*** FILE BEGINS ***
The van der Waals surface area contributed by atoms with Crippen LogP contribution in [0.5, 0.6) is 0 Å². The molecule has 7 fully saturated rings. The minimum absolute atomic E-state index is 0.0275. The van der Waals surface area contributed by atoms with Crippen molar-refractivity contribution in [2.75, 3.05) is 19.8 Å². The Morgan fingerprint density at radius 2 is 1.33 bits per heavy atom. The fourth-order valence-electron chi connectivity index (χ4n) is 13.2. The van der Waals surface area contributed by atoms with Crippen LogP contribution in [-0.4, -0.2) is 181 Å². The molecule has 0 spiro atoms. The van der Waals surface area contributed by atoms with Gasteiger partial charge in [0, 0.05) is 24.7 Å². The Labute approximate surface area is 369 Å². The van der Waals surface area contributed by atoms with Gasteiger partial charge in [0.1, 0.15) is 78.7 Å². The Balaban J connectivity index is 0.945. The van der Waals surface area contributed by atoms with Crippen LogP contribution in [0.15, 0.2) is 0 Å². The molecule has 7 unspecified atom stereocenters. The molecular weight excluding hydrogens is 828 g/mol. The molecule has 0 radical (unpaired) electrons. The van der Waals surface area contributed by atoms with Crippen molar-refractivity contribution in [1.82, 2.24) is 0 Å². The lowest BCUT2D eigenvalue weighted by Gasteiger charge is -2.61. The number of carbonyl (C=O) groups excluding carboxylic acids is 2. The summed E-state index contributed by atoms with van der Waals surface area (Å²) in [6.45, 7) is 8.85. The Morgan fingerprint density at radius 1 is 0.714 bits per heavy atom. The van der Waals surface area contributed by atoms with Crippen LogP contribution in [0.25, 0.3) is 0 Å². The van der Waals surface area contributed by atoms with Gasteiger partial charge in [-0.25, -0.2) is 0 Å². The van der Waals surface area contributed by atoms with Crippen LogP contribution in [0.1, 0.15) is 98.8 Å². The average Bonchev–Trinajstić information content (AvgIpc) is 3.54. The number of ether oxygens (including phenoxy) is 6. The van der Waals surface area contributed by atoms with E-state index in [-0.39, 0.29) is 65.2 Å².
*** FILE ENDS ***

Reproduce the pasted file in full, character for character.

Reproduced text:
The van der Waals surface area contributed by atoms with Crippen LogP contribution in [0.5, 0.6) is 0 Å². The molecule has 7 fully saturated rings. The minimum absolute atomic E-state index is 0.0275. The van der Waals surface area contributed by atoms with Crippen molar-refractivity contribution in [2.75, 3.05) is 19.8 Å². The Morgan fingerprint density at radius 2 is 1.33 bits per heavy atom. The fourth-order valence-electron chi connectivity index (χ4n) is 13.2. The van der Waals surface area contributed by atoms with Crippen LogP contribution in [-0.4, -0.2) is 181 Å². The molecule has 0 spiro atoms. The van der Waals surface area contributed by atoms with Gasteiger partial charge in [0, 0.05) is 24.7 Å². The Labute approximate surface area is 369 Å². The van der Waals surface area contributed by atoms with Gasteiger partial charge in [0.1, 0.15) is 78.7 Å². The Balaban J connectivity index is 0.945. The van der Waals surface area contributed by atoms with Crippen LogP contribution in [0.15, 0.2) is 0 Å². The molecule has 7 unspecified atom stereocenters. The molecular weight excluding hydrogens is 828 g/mol. The molecule has 0 radical (unpaired) electrons. The van der Waals surface area contributed by atoms with Crippen molar-refractivity contribution in [1.82, 2.24) is 0 Å². The lowest BCUT2D eigenvalue weighted by Gasteiger charge is -2.61. The number of carbonyl (C=O) groups excluding carboxylic acids is 2. The summed E-state index contributed by atoms with van der Waals surface area (Å²) in [6.45, 7) is 8.85. The Morgan fingerprint density at radius 1 is 0.714 bits per heavy atom. The van der Waals surface area contributed by atoms with Crippen LogP contribution in [0.25, 0.3) is 0 Å². The van der Waals surface area contributed by atoms with Gasteiger partial charge in [-0.25, -0.2) is 0 Å². The van der Waals surface area contributed by atoms with Crippen LogP contribution in [0.1, 0.15) is 98.8 Å². The average Bonchev–Trinajstić information content (AvgIpc) is 3.54. The number of ether oxygens (including phenoxy) is 6. The van der Waals surface area contributed by atoms with E-state index in [-0.39, 0.29) is 65.2 Å².